Hometown Heroes: Somerset Police Chief Silas West
Somerset Police Department, KY
EOW: Monday, January 16, 1928
On January 15, 1928, Silas West, the police chief of Somerset, and another officer, Massengale, stopped a vehicle driven by Perry Chumbley near the Southern Railroad depot. The officers believed Chumbley was drunk but did not find any weapons on him. One of Chumbley's sober companions was allowed to drive him home instead of being taken to jail for drunk driving.
Soon after leaving the scene, Chumbley became upset about the treatment he received from the officers and threatened to “get” them. An informant told West and Massengale about Chumbley's threat. Later that same evening, when Chief West and Patrolman Massengale saw Chumbley standing in front of the Southern Mercantile Company on the Square, the Chief approached him to search him, but Chumbley drew a .32 caliber handgun and began firing on both officers.
Chief West, holding a police issue flashlight, attempted to hit Chumbley, but Chumbley's gun hit West's middle finger, which broke the bone and caused the Chief to drop the light. The Chief then drew his weapon with his left hand and began firing. At the same time, Patrolman Massengale was also firing his gun.
Reports say that seventeen shots were fired within a minute during the shootout. Chumbley fired five times, Chief West six times, and Massengale six times. Nine shots hit Chumbley above the waist, and a tenth entered his head just over his left eye, killing him instantly.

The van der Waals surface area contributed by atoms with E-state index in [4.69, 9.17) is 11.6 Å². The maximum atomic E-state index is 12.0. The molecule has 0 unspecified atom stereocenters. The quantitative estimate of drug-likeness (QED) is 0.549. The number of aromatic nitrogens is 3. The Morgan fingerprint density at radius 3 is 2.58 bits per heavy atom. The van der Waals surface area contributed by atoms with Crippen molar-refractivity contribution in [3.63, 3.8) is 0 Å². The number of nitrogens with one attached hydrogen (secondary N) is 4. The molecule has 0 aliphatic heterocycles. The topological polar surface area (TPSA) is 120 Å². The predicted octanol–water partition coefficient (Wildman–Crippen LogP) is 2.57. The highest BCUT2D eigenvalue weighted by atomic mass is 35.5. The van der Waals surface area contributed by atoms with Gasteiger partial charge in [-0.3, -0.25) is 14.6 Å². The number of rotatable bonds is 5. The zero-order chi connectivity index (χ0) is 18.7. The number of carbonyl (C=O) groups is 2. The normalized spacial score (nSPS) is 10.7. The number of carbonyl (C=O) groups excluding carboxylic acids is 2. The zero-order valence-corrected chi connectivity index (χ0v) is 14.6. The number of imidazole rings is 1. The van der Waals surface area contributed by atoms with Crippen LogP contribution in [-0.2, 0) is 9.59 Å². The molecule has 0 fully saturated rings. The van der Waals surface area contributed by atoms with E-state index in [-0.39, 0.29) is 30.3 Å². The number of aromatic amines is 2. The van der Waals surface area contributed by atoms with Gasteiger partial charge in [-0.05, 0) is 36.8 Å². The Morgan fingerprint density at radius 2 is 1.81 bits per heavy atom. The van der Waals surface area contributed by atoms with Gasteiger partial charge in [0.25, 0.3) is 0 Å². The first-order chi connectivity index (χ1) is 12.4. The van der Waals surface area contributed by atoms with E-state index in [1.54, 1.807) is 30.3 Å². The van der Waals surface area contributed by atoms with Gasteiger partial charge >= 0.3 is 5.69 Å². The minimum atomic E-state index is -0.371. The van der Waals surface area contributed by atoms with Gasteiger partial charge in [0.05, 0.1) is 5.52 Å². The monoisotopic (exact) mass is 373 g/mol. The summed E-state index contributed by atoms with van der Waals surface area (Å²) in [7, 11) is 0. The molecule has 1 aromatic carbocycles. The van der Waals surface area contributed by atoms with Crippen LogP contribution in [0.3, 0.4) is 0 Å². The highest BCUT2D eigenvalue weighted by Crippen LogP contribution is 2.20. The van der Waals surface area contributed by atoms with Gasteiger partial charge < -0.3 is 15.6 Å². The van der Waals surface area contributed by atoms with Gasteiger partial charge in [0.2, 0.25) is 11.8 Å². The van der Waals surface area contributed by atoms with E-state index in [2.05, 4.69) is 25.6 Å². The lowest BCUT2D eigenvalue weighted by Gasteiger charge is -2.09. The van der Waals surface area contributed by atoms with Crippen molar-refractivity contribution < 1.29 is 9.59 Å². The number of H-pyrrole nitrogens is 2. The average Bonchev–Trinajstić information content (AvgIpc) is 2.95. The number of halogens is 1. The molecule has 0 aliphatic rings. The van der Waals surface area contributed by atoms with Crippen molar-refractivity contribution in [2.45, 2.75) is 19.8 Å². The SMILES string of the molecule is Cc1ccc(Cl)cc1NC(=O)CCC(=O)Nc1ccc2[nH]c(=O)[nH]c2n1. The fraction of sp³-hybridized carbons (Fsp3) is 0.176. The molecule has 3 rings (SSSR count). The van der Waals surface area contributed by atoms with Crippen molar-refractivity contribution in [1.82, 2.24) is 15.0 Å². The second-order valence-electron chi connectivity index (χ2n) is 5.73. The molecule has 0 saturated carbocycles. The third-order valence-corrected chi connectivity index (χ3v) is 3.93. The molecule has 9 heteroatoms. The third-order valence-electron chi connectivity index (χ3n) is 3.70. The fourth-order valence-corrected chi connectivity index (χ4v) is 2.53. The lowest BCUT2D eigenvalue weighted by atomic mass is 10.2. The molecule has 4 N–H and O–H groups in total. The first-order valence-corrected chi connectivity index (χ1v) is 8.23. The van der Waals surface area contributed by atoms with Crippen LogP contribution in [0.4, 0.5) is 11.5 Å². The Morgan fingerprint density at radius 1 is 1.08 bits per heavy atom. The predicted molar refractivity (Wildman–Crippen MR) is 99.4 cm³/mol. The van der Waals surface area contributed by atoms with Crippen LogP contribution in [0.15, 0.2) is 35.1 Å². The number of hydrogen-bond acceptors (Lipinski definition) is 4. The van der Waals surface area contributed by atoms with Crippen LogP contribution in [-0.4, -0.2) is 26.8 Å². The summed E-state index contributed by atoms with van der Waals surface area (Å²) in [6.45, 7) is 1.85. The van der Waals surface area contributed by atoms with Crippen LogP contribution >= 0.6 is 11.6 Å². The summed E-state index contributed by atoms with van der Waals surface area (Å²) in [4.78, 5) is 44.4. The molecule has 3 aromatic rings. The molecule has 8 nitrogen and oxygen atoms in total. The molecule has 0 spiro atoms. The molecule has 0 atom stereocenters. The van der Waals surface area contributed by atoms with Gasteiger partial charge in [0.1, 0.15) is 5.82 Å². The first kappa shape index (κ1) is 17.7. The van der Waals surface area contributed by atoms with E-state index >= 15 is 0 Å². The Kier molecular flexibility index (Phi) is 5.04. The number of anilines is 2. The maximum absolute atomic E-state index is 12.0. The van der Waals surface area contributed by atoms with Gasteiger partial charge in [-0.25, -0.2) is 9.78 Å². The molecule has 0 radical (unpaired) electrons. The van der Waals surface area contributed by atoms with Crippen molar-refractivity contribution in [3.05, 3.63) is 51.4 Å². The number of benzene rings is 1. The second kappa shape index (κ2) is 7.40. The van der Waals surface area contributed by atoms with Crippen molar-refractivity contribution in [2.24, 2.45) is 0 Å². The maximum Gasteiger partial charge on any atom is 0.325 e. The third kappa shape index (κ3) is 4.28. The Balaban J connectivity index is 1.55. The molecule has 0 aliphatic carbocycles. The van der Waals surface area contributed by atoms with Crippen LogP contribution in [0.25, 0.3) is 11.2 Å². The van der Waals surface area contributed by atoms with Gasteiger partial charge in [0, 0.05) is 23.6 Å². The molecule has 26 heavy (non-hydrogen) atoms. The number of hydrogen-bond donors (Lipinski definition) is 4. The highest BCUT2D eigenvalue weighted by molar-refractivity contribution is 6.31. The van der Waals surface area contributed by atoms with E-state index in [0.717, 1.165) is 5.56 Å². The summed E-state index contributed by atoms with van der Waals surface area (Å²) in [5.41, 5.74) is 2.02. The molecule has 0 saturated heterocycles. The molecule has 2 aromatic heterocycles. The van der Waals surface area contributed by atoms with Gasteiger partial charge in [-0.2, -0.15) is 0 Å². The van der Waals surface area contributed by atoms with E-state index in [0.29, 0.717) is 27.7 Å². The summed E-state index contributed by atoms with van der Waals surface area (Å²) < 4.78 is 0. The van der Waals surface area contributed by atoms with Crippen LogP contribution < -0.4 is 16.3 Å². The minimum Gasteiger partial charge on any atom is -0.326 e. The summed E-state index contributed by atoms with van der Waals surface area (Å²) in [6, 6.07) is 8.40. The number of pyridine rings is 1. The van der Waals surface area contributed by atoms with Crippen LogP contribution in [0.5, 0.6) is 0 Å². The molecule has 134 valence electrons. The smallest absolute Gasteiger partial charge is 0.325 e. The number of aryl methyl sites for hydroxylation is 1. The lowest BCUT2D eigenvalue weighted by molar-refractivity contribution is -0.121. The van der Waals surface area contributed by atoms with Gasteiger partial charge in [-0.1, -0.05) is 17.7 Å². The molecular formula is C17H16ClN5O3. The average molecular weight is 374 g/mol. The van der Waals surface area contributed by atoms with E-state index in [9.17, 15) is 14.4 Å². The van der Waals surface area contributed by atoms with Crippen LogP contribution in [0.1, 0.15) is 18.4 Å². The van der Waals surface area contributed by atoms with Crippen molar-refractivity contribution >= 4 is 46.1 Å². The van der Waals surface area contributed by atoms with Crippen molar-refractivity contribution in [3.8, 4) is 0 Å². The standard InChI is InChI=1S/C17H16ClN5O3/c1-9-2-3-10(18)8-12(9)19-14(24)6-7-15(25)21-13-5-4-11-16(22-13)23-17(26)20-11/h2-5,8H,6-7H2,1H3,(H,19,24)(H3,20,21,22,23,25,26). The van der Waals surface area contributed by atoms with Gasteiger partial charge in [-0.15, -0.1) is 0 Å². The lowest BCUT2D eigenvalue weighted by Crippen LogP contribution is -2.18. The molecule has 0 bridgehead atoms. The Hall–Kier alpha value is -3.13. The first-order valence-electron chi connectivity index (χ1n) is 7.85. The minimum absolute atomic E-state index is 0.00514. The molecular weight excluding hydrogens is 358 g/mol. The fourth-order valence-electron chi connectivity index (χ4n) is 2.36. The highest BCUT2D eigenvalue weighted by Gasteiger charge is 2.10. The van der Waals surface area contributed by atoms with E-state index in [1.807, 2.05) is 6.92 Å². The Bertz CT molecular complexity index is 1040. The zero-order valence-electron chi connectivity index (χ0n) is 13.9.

Chief West was wounded twice; the mortal shot three inches below the heart, and the other shot was the middle finger on his right hand.
After being shot, Chief West walked to the Somerset General Hospital with the assistance of James Lewis Davis and Bert Hines, where he immediately underwent surgery to remove the bullet. Chief West made it through surgery but succumbed to his injury exactly 12 hours after the shootout.
Chief Silas West was the Somerset Police Chief for six years and was recognized as one of the "most fearless, upright, and conscientious officers in Kentucky." Chief West was a patrolman for Somerset before being elected Chief (by the city council). Before becoming a patrolman, West was a passenger conductor on the Southern Railway system for 25 years.
Somerset Police Chief Silas West turned 59 years old just days before he was shot in the line of duty. Chief West was survived by his wife Minnie Wise West and two sons, Richard, who was a policeman in Philadelphia, PA, and James, who lived in Ohio at the time.
Interesting side note: A few days after Chief West's murder, Robert Warren was elected Chief of Police by the city council to replace Chief West after his murder. In a surprising move, Councilman Green wanted to reduce (not increase) the police force for economic reasons. However, Councilman Orwin, City Attorney Gladstone Wesley, and Mayor Norfleet opposed the idea.